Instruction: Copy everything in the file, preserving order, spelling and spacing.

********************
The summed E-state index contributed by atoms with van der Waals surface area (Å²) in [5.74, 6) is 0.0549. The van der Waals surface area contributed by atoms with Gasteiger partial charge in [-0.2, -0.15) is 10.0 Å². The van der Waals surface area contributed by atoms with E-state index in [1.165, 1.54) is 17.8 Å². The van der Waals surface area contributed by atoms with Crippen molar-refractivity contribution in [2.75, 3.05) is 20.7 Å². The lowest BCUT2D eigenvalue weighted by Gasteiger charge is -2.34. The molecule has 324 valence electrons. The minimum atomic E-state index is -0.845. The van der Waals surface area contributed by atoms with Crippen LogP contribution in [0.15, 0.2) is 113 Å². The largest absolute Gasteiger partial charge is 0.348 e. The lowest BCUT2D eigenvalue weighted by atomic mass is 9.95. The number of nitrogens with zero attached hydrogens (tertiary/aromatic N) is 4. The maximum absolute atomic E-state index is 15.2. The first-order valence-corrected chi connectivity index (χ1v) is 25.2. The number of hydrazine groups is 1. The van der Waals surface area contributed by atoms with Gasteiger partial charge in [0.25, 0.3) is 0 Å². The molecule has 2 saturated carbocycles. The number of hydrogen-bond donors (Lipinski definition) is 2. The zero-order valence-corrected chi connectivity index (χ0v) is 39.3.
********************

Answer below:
The summed E-state index contributed by atoms with van der Waals surface area (Å²) in [5.74, 6) is 0.0549. The van der Waals surface area contributed by atoms with Gasteiger partial charge in [-0.2, -0.15) is 10.0 Å². The van der Waals surface area contributed by atoms with E-state index in [1.165, 1.54) is 17.8 Å². The van der Waals surface area contributed by atoms with Crippen molar-refractivity contribution in [2.75, 3.05) is 20.7 Å². The lowest BCUT2D eigenvalue weighted by Gasteiger charge is -2.34. The molecule has 324 valence electrons. The minimum atomic E-state index is -0.845. The van der Waals surface area contributed by atoms with Crippen LogP contribution in [0.15, 0.2) is 113 Å². The largest absolute Gasteiger partial charge is 0.348 e. The lowest BCUT2D eigenvalue weighted by atomic mass is 9.95. The number of nitrogens with zero attached hydrogens (tertiary/aromatic N) is 4. The maximum absolute atomic E-state index is 15.2. The first-order valence-corrected chi connectivity index (χ1v) is 25.2. The number of hydrazine groups is 1. The van der Waals surface area contributed by atoms with Gasteiger partial charge in [0.25, 0.3) is 0 Å². The molecule has 2 saturated carbocycles. The number of hydrogen-bond donors (Lipinski definition) is 2. The zero-order valence-corrected chi connectivity index (χ0v) is 39.3.